Thoughts on provincial 42

Discussion in 'Found Boats For Sale' started by F/V Andiamo, Feb 8, 2017.

  1. marktore

    marktore Senior Member

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    Someone in my marina just picked one up from Cape Cod. He hasn't run it much yet but I could get you some real feedback during this season if you haven't bought one already. The only thing I can tell you is sitting at the dock the bow is HUGE (that's what she said)! His boat has a small wheelhouse so the deck space is amazing, tons of room for gear. Keep us in the loop...

    MT
     
  2. Provincial

    Provincial Senior Member

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    I've included a quote from one of our build threads illustrating the foam, the foam we use absorbs no water.

     
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  3. Provincial

    Provincial Senior Member

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    Some pictures showing the deck being built.

     
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  4. mudhake

    mudhake Captain

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    Thank you provincial.. Again there are people voicing opinions that have no idea what they are talking about. I bought a 44 ft Carl Trentholm last year with all foam stringers and bulkheads and a solid glass deck. Rugged and great sea boat. Huge bow whith a big flair and a super dry boat. I think very similer to your old 42, just a little bigger.
     
  5. mudhake

    mudhake Captain

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    By the way the boat swings a 34 inch wheel.
     
  6. leaky

    leaky Captain

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    Tough crowd around here - was right on 80% about what I said and because I was wrong about some details on the foam coring, that translates to "no idea" what I'm talking about - jeeze.

    They even confirmed the platform is built outside the boat like I said it was.

    Jon
     
  7. Provincial

    Provincial Senior Member

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    I will PM you a list of 42' owners in the U.S. that you can talk to.
     
  8. tunawishing

    tunawishing Senior Member

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    I have owned two 42 provincials and have been on a lot of other boats any questions feel free to ask and there are a lot of people that have no idea what there talking about they just assume it's Canadian it's a novi Gordon the owner is one of the nicest boat builders I have ever dealt with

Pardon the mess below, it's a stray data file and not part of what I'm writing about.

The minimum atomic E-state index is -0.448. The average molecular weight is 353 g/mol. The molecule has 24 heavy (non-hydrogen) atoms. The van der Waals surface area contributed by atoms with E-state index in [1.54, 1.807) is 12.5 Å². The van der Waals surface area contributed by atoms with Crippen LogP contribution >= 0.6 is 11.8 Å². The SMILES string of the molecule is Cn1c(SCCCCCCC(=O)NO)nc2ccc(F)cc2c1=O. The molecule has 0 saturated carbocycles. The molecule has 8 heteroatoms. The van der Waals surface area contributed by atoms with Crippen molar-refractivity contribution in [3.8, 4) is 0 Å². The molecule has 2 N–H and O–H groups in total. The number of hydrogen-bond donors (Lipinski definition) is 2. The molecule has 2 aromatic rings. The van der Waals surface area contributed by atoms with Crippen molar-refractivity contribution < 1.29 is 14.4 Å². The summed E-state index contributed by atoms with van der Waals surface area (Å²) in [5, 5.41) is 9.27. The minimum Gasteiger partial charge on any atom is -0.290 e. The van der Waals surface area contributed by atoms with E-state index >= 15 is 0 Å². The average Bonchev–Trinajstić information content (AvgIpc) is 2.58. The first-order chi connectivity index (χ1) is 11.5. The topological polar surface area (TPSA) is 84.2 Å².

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  9. Lobstareric

    Lobstareric Member

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    Ive got a 43 Donelle for sale figured I'd throw it out there
     
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  10. Lobstareric

    Lobstareric Member

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    This is my Donelle
     

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  11. F/V Andiamo

    F/V Andiamo Member

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    Thanks, but I just bought a 45 MDI.
     
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  12. Lobstareric

    Lobstareric Member

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    Ok thanks
     
  13. wiseguy

    wiseguy Member

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    Hi guys i was wondering how the twin engine version rides compared to the single screw. I am looking at a twin sabre version that mihht come up for sale here in the caribbean. Going to do a sea trial soon. The concerns i have gotten from mechanics is that most of them say i will have to repower which offcourse is expensive. The reason they say repower until now is that apparently parts or not easy to get and nobody knows here if you can overhaul them.
    Any info on the twin engines would be appreciated, i also wonder what would you guys would recommend to repower with?
    The boat ia well maintained, and looks like it’s build to withstand the test of time.
    I would to start a charter business with it so, curious to how it’s drifts, and how dry it is.